Food Heroes Octalysis Design Challenge

It’s finally here! The 2017 Octalysis Gamification Design Challenge – Food Heroes!

Many challenges are reserved for Octalysis Prime members only, but this challenge is open to the public since we want to maximize our impact on social good.

 

The design challenge will be about Food Heroes, motivating kids in China to eat healthily and sustainably. The Octalysis Group has already designed an engaging 7 Week Kindergarten program to engage the kids.

However, Food Heroes needs to figure out how to engage and train the teachers to run the 7 Week Program. They also need to create a follow-on online subscription box to make sure the kids are still eating healthily and engaged with the brand for the next 12 months.

Your job as a Octalysis Gamification Designer is to either (1) Help them create a gamified training program for the teachers, or (2) Design the 12 Month Subscription Box that the parents will order for their kids and play as a family.

Prizes for Winning

Option 1: Four Days of Food Heroes in China

JUCCCE will pay for economy class, non-refundable, non-changeable ticket to Shanghai and work with the JUCCCE team to see the Food Hero Program in action and eat the food. JUCCCE will sponsor 5 nights of housing for this visit.

Option 2: Spend a day with Yu-kai Chou in California

JUCCCE will pay for economy class, non-refundable, non-changeable ticket to California to hangout with Yu-kai for a day. The winner can shadow Yu-kai on his work and discuss anything interesting. Two nights of lodging will be provided in California by Yu-kai Chou in either Fremont or Milpitas.

Other Finalist Prizes

Gain exposure and bragging status in the Octalysis/Gamification community
-Finalists will receive a Level II Octalysis Certificate by The Octalysis Group
Immortalize your design by becoming a standard Octalysis Prime design case study (through video conferencing with Yu-kai Chou)
-Potential qualification to interview Octalysis Group for Consulting Career

Please Submit your work and design to Erik@ChouForce.com by December 20, 2017.

Look forward to discover the next Octalysis Gamification Master in the community and change the sustainable future of our next generation!

Interactive Learning Content at Professor Game

This blog post is contributed by Rob Alvarez, creator of Professor Game.

During my work at IE Business School Publishing, we regularly create interactive learning content. We have our own processes and ways of doing things, but today I want to talk about ways I’ve used of Octalysis to improve my designs. First, let me clarify that when I say design I’m specifically referring to learning experience design and gamification design.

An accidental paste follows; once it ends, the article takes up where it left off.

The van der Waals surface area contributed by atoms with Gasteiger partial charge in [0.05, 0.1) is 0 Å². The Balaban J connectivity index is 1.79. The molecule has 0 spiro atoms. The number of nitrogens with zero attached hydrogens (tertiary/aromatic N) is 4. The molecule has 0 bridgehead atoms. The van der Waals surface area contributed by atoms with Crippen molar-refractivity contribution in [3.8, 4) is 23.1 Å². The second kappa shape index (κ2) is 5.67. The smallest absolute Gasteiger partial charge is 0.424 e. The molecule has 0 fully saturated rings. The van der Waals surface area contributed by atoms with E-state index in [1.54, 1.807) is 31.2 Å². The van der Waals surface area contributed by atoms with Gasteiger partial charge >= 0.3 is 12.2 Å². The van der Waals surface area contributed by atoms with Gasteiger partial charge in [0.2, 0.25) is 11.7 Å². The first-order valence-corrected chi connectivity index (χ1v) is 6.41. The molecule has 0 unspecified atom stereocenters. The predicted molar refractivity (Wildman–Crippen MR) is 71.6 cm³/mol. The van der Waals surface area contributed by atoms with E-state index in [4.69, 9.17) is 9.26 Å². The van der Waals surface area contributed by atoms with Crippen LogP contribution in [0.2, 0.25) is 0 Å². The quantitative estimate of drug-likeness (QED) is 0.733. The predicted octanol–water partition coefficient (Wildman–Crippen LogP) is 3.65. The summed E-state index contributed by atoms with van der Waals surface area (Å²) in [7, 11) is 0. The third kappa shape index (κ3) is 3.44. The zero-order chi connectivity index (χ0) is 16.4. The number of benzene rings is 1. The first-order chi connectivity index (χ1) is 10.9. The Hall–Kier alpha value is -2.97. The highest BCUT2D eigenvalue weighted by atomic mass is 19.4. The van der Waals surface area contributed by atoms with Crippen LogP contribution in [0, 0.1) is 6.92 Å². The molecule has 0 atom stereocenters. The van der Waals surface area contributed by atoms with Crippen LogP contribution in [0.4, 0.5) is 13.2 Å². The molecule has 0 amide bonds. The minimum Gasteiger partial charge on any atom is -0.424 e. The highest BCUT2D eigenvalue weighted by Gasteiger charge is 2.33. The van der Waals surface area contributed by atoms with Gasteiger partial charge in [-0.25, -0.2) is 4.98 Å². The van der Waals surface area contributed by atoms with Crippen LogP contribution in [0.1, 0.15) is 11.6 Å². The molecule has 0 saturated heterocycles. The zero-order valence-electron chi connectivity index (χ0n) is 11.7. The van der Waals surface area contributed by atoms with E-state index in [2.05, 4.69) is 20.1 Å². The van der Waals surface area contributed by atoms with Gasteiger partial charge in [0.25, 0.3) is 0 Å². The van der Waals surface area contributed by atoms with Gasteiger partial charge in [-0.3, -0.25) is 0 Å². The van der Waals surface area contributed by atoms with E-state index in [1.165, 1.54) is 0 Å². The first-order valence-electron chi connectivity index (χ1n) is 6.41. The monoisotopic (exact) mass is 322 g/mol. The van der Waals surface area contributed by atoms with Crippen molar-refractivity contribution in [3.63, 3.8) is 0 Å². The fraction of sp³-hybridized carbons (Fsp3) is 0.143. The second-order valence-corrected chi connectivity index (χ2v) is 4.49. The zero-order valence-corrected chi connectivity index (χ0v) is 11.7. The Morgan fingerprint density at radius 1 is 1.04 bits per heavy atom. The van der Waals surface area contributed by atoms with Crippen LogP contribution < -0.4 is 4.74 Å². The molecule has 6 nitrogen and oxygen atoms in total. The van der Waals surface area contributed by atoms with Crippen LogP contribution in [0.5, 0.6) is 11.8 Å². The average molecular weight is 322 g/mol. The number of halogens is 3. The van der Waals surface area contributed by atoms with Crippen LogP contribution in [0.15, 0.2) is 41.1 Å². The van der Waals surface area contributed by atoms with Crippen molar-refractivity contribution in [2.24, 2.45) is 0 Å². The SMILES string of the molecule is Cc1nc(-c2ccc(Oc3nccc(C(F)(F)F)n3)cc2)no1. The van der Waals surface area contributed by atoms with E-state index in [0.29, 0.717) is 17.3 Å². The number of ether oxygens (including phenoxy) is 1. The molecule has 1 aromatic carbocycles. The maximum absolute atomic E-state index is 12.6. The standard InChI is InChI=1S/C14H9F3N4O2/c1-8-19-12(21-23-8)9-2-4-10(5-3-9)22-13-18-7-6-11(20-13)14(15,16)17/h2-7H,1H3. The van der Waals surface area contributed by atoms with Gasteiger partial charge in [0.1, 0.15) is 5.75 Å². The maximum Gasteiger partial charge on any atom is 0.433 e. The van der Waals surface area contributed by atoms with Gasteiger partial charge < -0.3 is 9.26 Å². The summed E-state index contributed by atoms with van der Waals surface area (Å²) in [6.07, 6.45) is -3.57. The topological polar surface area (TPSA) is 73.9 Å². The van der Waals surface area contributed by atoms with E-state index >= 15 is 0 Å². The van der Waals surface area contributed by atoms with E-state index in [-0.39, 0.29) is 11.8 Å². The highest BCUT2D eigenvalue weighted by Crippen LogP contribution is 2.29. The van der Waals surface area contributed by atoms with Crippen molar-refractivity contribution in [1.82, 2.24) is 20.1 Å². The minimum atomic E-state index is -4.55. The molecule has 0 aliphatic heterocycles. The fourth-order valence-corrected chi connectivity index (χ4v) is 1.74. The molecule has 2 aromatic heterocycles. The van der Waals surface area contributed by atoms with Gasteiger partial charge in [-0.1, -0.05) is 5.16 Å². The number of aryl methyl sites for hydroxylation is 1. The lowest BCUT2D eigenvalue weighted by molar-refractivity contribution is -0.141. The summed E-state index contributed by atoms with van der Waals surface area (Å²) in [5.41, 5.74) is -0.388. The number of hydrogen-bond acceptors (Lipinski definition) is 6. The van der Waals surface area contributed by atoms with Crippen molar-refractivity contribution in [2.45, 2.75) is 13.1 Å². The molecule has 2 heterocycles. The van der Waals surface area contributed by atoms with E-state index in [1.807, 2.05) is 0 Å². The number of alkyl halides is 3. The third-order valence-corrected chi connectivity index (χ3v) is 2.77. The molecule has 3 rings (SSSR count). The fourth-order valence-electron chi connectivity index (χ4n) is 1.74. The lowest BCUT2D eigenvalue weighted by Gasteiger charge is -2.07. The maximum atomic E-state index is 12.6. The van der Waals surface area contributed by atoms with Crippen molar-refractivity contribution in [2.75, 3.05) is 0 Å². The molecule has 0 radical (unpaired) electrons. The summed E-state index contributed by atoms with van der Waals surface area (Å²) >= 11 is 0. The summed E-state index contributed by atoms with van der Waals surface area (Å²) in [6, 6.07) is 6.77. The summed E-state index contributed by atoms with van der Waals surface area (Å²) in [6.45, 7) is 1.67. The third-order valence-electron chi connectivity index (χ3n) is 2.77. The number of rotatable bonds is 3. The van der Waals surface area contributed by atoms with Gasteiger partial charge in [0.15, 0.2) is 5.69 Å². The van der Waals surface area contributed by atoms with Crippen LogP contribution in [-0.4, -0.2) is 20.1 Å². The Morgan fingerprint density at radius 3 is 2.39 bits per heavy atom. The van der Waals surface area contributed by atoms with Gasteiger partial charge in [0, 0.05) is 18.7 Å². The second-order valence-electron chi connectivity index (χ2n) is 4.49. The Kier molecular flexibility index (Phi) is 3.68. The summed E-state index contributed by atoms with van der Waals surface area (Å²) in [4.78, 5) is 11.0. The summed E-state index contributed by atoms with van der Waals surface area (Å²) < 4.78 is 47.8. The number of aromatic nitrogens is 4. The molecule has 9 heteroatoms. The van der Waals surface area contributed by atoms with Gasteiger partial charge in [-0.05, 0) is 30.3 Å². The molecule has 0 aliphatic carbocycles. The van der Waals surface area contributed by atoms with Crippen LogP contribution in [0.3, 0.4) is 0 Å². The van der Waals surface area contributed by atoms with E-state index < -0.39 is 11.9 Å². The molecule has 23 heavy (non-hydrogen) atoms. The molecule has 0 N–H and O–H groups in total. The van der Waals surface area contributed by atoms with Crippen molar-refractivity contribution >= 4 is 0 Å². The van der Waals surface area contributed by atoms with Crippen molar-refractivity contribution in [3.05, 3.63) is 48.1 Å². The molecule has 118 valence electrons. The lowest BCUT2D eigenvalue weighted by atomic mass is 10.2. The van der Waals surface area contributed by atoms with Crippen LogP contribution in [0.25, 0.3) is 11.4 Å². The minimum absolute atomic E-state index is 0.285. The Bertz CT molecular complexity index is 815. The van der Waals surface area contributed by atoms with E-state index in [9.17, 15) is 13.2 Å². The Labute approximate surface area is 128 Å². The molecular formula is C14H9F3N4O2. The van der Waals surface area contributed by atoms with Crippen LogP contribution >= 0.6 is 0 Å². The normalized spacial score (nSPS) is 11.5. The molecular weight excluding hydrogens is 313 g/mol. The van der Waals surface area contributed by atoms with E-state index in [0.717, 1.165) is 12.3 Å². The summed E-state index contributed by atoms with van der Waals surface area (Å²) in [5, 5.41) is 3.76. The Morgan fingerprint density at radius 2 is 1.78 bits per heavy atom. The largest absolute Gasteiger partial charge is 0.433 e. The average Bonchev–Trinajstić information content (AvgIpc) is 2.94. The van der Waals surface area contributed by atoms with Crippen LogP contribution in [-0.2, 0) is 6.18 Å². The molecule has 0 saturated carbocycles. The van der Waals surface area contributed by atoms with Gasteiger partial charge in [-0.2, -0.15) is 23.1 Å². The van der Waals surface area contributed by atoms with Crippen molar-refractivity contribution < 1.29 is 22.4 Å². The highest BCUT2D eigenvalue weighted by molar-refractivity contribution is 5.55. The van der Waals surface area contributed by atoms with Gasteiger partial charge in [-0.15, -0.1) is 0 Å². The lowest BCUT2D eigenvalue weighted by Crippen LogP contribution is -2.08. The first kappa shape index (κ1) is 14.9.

As with any project, we have an ideation phase, where we come up with ideas on what to do and how to take the learning experience and results to the next level. During this phase, I’ve seen a significant improvement since I’ve been studying Octalysis and drawing from its ideas for projects. I’m not changing the whole internal process that we follow in our department, but rather using many of the things I’ve learned. As you might know, the Octalysis Strategy Dashboard offers five critical elements:

  1. Business Metrics, leading to Game Objectives
  2. Users, leading to Players
  3. Desired actions, leading to Win-States
  4. Feedback Mechanics, leading to Triggers
  5. Incentives, leading to Rewards

If you want more information on these, go to Yu-kai’s post on this topic, or, if you want to go deeper, read Actionable Gamification by the same author.

After completing the dashboard mentioned above for a project, Octalysis moves into the ideation phase. This is where the 8 core drives come in especially handy, and where I’ve found a lot of value in coming up with new ideas and balancing out the different motivations for our students. Often, you will see that towards the end of any regular ideation phase for the creation of a learning experience, even if you don’t follow the previous process it can be very useful to analyze your conclusions using the Octalysis lens, to figure out what core drives your idea is tapping more into. You might also want to reflect upon whether you also want to include other drives you might want to reinforce. It’s also useful to even take a step back and, if you haven’t taken a look at your user with the dashboard, to think about that person now, what are the main motivational drives present in this type of person and if you are using elements that tap into those main drives.